“Democracy is messy, and it’s hard. It’s never easy.” — Robert F. Kennedy
As I sit at my desk this morning, the autumn leaves are changing color outside my window and, in the background, I can hear the volatile 2020 United States general election playing out on television. I am reminded of another November morning in the mid-2000s. At the time, I was serving as a U.S. Foreign Service Officer and was posted in the capital city of an undemocratic, single-party country. I recall looking at the hibiscus and palm trees outside my window that morning, while listening to mid-term election results from the United States come in over satellite radio.
It was in that moment that I genuinely grasped the famous Kennedy quote. Indeed, democracy can be messy, uncertain, and scary -- and the election process can even make a person question our system of government. However, beyond the tropical foliage of my window that morning lay the alternative. The country where I was posted was a single-party state without free press, without free elections, without freedom of assembly, and where those speaking out against the government often faced severe retribution, imprisonment, or worse.
Against the backdrop of a global pandemic and long overdue awakening to systemic racism, the United States election of 2020 will be remembered as among the most contentious in our history. Some will rejoice and others will mourn. However, I believe it is important that we look beyond this election cycle to celebrate the democratic system we do enjoy. We can elect, criticize, support, hold accountable, campaign for, and campaign against those who govern. Even after our officials are elected, we can advocate for, against, and help shape proposed policies. And perhaps most importantly, if we do not like the leaders we have, we can always choose new officials every two, four or six years.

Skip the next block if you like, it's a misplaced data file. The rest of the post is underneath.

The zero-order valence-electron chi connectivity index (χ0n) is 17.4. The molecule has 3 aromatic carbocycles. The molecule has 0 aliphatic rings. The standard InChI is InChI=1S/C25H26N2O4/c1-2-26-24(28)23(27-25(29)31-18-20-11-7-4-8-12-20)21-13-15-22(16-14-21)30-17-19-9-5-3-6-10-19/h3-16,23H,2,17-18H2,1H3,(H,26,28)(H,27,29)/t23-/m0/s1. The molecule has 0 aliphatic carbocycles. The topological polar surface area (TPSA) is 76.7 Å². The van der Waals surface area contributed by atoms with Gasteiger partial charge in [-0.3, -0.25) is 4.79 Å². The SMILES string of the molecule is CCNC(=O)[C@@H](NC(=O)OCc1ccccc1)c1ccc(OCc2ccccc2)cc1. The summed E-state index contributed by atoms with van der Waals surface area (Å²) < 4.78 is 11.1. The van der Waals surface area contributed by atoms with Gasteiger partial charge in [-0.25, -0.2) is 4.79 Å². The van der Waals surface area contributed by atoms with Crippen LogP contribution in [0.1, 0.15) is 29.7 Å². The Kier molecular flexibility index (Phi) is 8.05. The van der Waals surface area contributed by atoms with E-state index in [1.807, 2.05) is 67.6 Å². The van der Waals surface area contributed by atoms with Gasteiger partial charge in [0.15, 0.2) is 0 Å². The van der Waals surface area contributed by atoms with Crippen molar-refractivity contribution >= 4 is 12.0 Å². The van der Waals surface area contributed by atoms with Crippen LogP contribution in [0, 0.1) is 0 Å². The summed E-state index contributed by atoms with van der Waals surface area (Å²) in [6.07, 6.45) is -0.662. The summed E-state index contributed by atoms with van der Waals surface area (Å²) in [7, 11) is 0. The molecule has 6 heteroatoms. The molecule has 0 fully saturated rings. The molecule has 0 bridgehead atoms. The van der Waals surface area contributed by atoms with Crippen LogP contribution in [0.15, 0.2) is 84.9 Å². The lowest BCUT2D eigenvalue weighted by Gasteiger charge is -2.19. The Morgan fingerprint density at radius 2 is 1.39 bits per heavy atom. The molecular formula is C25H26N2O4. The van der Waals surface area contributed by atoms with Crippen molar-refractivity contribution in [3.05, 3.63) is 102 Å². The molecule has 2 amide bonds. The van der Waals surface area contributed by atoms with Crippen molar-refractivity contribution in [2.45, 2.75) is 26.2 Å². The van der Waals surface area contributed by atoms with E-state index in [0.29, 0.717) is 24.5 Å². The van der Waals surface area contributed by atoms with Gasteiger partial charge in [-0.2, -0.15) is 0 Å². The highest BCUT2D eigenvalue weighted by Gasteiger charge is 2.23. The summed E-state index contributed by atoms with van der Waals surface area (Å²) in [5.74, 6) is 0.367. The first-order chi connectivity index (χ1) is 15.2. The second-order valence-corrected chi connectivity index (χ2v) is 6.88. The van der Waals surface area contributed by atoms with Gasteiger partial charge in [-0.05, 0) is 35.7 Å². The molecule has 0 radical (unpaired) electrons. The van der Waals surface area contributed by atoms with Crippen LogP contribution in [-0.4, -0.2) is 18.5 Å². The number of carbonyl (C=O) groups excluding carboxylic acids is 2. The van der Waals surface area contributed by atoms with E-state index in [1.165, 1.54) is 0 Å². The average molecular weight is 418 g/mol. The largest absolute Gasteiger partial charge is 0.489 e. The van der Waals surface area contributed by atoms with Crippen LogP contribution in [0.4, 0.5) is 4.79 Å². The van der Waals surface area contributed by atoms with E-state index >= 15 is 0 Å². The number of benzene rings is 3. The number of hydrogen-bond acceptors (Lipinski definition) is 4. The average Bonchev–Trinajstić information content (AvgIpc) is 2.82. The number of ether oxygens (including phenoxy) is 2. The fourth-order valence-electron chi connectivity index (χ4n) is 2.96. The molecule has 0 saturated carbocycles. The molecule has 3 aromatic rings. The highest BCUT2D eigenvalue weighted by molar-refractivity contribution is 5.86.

As South Carolina’s nonprofit leaders, we play an incredibly important role in our pluralistic democracy and it strikes me that we do not always appreciate this great privilege in our daily responsibilities. We are the stewards of missions that transcend partisanship – advocating for the wellbeing of children, protecting the environment, promoting the arts, expanding access to healthcare, working against racism, and seeking to reform systemic inequities. The nonprofit sector generates new ideas, acts as a watchdog against malfeasance, provides opportunities for civic engagement, and supports interests that might otherwise be overlooked. In essence, a healthy nonprofit sector is a prerequisite for a healthy democracy.
In this short note, I recognize I am oversimplifying things; our political reality is not as straightforward as what we learned in “Schoolhouse Rock” as kids. However, as we wring our hands and witness the complicated democratic process play itself out on our televisions and phones, I do hope we will pause to consider the very critical role we all play as nonprofit leaders in sustaining our “messy, hard, and never easy” system of democracy.
President & CEO , Institute for Child Success